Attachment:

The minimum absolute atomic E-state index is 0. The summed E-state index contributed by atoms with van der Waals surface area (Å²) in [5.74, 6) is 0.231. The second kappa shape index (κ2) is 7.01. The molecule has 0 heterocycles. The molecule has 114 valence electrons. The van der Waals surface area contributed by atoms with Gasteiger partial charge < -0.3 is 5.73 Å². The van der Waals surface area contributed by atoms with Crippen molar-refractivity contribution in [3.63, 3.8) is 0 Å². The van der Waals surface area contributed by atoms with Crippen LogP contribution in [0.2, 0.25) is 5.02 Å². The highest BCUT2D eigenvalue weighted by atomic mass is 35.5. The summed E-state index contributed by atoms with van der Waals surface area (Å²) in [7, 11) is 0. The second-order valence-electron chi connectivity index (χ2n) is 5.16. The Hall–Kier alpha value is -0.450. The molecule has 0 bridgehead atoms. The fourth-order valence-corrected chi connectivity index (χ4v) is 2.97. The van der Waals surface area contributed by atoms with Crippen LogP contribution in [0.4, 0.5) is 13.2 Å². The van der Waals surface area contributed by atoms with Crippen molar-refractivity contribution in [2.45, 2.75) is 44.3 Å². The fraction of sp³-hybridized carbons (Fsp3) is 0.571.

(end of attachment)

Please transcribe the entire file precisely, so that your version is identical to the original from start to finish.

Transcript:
The minimum absolute atomic E-state index is 0. The summed E-state index contributed by atoms with van der Waals surface area (Å²) in [5.74, 6) is 0.231. The second kappa shape index (κ2) is 7.01. The molecule has 0 heterocycles. The molecule has 114 valence electrons. The van der Waals surface area contributed by atoms with Gasteiger partial charge < -0.3 is 5.73 Å². The van der Waals surface area contributed by atoms with Crippen molar-refractivity contribution in [3.63, 3.8) is 0 Å². The van der Waals surface area contributed by atoms with Crippen LogP contribution in [0.2, 0.25) is 5.02 Å². The highest BCUT2D eigenvalue weighted by atomic mass is 35.5. The summed E-state index contributed by atoms with van der Waals surface area (Å²) in [7, 11) is 0. The second-order valence-electron chi connectivity index (χ2n) is 5.16. The Hall–Kier alpha value is -0.450. The molecule has 0 bridgehead atoms. The fourth-order valence-corrected chi connectivity index (χ4v) is 2.97. The van der Waals surface area contributed by atoms with Crippen LogP contribution in [0.4, 0.5) is 13.2 Å². The van der Waals surface area contributed by atoms with Crippen molar-refractivity contribution in [2.45, 2.75) is 44.3 Å². The fraction of sp³-hybridized carbons (Fsp3) is 0.571.